Archive for ‘paying for college’

February 9, 2015

Poor timing of 529 withdrawals can cancel tax benefits

by Grace

529 funds must be withdrawn and used within the same year that expenses are incurred to preserve tax benefits.

Question: My daughter’s college is offering a discount if you prepay in year one for all four years. Can we use 529 funds to pay all of her tuition up front even though she’ll still be in school for another few years?

Answer: In general, 529 distributions must be used to cover qualified college expenses incurred in the same tax year in which the distribution is made; otherwise, taxes and a penalty apply. The scenario you describe falls into something of a gray area given that you would be using 529 assets to pay for tuition–a qualified expense–but paying for services to be provided not only during the current tax year but in future tax years as well.

Such a scenario isn’t specifically addressed in the IRS rules governing 529 expenditures, but Mark Kantrowitz, publisher of the college-planning siteEdvisors.com, says the way the rules are written suggests that it is not just when qualified expenses are paid that matters but when those expenses are incurred. “In general, the IRS interprets tax law as applying to income and expenses during the tax year except if explicitly stated otherwise,” Kantrowitz says.

The bottom line is you’d be wise to consult a tax professional before prepaying all four years. Even if he or she recommends only counting the current year’s tuition payment as a qualified expense, you could still pay all four years at once to take advantage of the discount. Just keep in mind that if doing so requires using additional 529 funds, you may end up owing taxes on the earnings portion of any nonqualified distributions plus a 10% penalty, and those costs could eat into–or erode entirely–the prepayment discount.

Morningstar offers more advice about avoiding the pitfalls in timing your 529 withdrawals.

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Adam Zoll, “529 Owners, You Must Remember This”, Morningstar, February 3, 2015.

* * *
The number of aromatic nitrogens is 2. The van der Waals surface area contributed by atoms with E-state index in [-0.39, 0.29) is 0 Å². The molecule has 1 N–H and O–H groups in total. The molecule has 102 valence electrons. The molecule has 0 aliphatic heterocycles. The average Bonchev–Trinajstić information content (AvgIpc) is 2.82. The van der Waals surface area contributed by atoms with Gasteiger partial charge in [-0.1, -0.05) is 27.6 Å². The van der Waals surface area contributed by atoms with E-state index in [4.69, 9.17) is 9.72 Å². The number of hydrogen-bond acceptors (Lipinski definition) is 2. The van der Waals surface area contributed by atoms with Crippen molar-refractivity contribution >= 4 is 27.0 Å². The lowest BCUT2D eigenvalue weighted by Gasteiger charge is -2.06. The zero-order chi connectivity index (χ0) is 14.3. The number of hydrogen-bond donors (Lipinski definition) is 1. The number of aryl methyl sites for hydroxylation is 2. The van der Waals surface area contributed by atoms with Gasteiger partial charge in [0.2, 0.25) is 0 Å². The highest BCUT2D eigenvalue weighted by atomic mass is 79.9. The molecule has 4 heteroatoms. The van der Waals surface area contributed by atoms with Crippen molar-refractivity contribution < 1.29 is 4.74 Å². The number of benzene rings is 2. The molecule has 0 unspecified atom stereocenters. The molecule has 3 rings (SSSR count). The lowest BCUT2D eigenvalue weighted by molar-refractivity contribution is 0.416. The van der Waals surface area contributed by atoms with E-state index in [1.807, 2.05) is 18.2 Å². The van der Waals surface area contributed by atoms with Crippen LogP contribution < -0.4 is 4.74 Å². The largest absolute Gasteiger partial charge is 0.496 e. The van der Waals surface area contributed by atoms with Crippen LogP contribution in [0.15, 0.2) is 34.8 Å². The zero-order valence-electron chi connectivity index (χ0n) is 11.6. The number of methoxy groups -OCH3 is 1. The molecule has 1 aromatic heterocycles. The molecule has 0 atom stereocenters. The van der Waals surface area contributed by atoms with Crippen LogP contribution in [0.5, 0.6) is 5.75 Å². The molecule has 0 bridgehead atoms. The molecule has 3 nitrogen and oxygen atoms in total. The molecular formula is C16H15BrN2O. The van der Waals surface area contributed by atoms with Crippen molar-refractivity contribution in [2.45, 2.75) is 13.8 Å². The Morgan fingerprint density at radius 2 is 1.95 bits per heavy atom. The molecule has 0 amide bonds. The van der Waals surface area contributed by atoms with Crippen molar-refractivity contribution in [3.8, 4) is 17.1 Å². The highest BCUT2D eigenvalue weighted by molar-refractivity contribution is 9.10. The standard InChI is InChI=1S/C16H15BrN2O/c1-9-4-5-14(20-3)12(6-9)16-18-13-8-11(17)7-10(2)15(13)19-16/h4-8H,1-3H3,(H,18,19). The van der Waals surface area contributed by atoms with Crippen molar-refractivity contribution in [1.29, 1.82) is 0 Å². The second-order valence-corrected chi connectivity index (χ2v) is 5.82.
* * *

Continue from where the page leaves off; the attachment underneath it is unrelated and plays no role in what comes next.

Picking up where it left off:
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February 2, 2015

How the ‘middle class’ saved 529 plans

by Grace

Why did President Obama do such a quick about-face on 529 plans, first proposing to eliminate them and then a few days later dropping that proposal?  Although it was widely believed that this initiative had zero chance of getting through Congress, it appears Obama’s actions were due to the efforts of the elusive “middle class”.

Several news sources have pointed out how poorly this proposal polled, notably with Democratic voters.  It seems the administration could have predicted this reaction, but apparently they were blindsided.  Obama’s proposal would have penalized wealthy families the most, since 70% of 529 “tax benefits go to households earning more than $200,000″.  As such, “middle class” families would not be seriously hurt by this change.  But here’s the rub.  The vast majority of Americans consider themselves middle class, including many with household incomes well into the six-figure range.

Don’t tax me, tax that rich guy over there.

The first rule of modern tax policy is raise taxes only on the rich. The second rule is that your family isn’t rich, even if you make a lot of money.

President Obama’s State of the Union proposal to end the tax benefits for college savings accounts ran afoul of these rules, which is why he abandoned it, under intense pressure from both political parties, within a week.